How to Affirm LGBTQIA+ People in the Church
The rights of LGBTQIA+ people in religious spaces have been under the spotlight in recent weeks. As a result of often harmful rhetoric in these public discussions, many people with diverse experiences of gender and sexuality are feeling hurt and unsafe.
Citipointe Christian College in Brisbane was recently the subject of public outcry for an enrolment contract containing clauses that could have seen LGBTQIA+ students expelled for being their authentic selves at school, and the contract has since been retracted.
Just this morning, the federal lower house passed the Religious Discrimination Bill, with some amendments. Prior to the vote, UCA President Rev. Sharon Hollis released this statement in a pastoral letter:
“The Uniting Church has urged Members of Parliament not to rush the Bill into law. We maintain the Bill does not strike the correct balance between rights and protections. In submissions to Government, we expressed concerns for the safety and wellbeing of LGBTIQA+ people, people with disabilities, women, and people of minority faith communities, should the Bill be passed in its current form.”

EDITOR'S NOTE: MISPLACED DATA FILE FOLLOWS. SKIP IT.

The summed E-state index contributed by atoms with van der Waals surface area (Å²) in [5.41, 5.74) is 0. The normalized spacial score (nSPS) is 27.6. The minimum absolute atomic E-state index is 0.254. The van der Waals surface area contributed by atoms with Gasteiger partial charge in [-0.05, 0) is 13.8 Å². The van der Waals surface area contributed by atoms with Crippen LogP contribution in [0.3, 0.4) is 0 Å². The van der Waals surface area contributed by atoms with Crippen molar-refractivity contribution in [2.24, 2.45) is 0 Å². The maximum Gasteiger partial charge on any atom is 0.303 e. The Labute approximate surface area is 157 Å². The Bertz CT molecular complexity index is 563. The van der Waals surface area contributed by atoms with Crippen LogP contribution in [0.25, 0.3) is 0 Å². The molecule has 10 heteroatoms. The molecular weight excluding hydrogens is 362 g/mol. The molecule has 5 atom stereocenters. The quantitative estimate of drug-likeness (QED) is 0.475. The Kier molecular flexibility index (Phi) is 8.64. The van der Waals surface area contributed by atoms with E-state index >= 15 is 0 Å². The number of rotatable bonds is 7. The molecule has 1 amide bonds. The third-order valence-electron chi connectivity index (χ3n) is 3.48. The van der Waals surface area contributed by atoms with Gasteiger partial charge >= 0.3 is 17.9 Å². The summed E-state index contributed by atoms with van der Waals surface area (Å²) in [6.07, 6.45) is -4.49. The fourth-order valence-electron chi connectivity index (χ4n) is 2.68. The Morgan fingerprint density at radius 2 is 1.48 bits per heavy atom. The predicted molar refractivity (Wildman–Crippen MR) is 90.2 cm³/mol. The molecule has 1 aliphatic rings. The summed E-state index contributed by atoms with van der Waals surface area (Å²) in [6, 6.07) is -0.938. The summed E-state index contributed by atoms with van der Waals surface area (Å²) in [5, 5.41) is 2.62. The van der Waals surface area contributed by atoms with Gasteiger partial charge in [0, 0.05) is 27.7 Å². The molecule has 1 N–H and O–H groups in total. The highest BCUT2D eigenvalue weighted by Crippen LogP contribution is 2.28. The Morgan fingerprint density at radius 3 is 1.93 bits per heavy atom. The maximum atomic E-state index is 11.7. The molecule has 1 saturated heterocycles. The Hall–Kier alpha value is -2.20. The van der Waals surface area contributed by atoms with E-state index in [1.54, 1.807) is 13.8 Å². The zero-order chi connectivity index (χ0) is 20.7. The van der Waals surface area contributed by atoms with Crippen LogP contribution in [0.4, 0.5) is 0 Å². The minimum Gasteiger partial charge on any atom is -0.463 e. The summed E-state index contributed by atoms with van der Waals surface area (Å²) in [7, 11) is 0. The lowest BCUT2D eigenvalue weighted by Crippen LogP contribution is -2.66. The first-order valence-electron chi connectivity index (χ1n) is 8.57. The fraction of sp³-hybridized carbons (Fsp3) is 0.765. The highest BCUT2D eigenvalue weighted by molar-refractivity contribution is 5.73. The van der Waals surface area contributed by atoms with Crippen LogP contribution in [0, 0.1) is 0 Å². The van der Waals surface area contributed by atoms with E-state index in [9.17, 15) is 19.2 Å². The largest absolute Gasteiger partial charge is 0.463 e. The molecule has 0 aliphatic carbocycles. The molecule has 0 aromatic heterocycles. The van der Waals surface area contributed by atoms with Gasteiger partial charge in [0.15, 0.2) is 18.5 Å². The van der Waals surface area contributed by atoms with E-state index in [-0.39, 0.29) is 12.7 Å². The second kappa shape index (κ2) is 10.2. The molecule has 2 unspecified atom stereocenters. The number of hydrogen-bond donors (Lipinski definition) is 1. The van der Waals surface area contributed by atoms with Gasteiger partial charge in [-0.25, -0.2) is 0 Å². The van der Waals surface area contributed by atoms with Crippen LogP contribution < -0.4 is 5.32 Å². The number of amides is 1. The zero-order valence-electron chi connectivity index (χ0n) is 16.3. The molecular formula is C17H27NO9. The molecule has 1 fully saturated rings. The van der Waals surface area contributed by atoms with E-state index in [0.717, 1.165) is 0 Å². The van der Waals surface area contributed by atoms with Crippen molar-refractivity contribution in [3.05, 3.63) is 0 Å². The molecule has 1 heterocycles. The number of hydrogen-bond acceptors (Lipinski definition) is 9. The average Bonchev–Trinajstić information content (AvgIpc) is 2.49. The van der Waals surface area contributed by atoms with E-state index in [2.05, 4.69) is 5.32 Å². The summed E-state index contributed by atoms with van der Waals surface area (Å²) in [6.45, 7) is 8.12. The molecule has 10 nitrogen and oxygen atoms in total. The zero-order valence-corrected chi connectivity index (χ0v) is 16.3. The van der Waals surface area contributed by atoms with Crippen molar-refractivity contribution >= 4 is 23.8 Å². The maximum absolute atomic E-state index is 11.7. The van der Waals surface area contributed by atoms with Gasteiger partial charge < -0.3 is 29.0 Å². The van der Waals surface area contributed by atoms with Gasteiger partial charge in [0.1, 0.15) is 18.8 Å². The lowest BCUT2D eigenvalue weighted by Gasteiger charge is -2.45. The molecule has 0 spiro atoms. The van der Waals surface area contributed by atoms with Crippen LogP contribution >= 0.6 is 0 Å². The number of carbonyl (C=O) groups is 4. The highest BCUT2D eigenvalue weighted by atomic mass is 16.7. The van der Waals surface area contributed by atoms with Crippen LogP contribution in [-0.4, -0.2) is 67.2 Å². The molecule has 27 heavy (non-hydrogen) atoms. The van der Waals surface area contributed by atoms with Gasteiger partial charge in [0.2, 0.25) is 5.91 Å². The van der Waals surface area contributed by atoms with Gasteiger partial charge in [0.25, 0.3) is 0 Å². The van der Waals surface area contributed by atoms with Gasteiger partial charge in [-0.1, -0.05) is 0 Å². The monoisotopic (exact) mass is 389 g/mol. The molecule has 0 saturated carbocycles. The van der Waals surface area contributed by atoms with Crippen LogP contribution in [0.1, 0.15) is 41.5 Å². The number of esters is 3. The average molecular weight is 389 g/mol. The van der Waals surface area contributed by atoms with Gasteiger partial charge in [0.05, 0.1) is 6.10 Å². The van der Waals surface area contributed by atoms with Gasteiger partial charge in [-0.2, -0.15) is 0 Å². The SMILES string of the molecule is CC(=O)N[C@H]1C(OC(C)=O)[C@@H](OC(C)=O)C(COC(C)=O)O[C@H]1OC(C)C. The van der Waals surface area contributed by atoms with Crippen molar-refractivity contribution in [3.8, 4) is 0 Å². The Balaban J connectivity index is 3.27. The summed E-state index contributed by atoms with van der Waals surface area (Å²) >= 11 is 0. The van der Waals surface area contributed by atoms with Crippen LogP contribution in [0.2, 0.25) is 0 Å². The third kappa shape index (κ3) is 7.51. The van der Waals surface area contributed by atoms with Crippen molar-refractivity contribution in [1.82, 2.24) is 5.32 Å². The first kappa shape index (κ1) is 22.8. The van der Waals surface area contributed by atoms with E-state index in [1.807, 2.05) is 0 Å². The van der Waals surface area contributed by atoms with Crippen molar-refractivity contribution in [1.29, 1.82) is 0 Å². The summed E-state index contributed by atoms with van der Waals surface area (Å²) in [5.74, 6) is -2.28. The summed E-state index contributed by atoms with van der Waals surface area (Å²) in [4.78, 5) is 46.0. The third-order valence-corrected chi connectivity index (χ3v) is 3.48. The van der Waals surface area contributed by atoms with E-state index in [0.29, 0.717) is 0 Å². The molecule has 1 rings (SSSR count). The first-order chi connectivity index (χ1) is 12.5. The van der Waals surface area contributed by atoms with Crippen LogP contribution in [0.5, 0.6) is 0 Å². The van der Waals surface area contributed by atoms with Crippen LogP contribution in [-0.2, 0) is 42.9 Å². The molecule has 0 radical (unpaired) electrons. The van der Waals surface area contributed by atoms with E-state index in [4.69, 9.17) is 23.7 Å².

Many churches and religious organisations have released public statements in solidarity with LGBTQIA+ people amid this public discourse. Some are wondering what the next steps are for people of faith who want to ensure that people with diverse experiences of gender and sexuality are safe, welcomed and affirmed in religious spaces.
Uniting Network Australia
For churches that are ready to actively affirm LGBTQIA+ people, a great place to start is the Open and Affirming Project put together by Uniting Network Australia. They are the national network for LGBTQIA+ people and their allies in the Uniting Church, who “proudly participate in helping the Church wrestle with issues of faith, sexuality and membership and work for greater inclusivity within the Church.”
The Open and Affirming Project acknowledges that acceptance of LGBTQIA+ people is a gradual process, and this guide meets congregations where they are and encourages them to take the next step. The purpose of these resources is to equip congregations to “intentionally live out their welcome, in all areas of their life and mission.”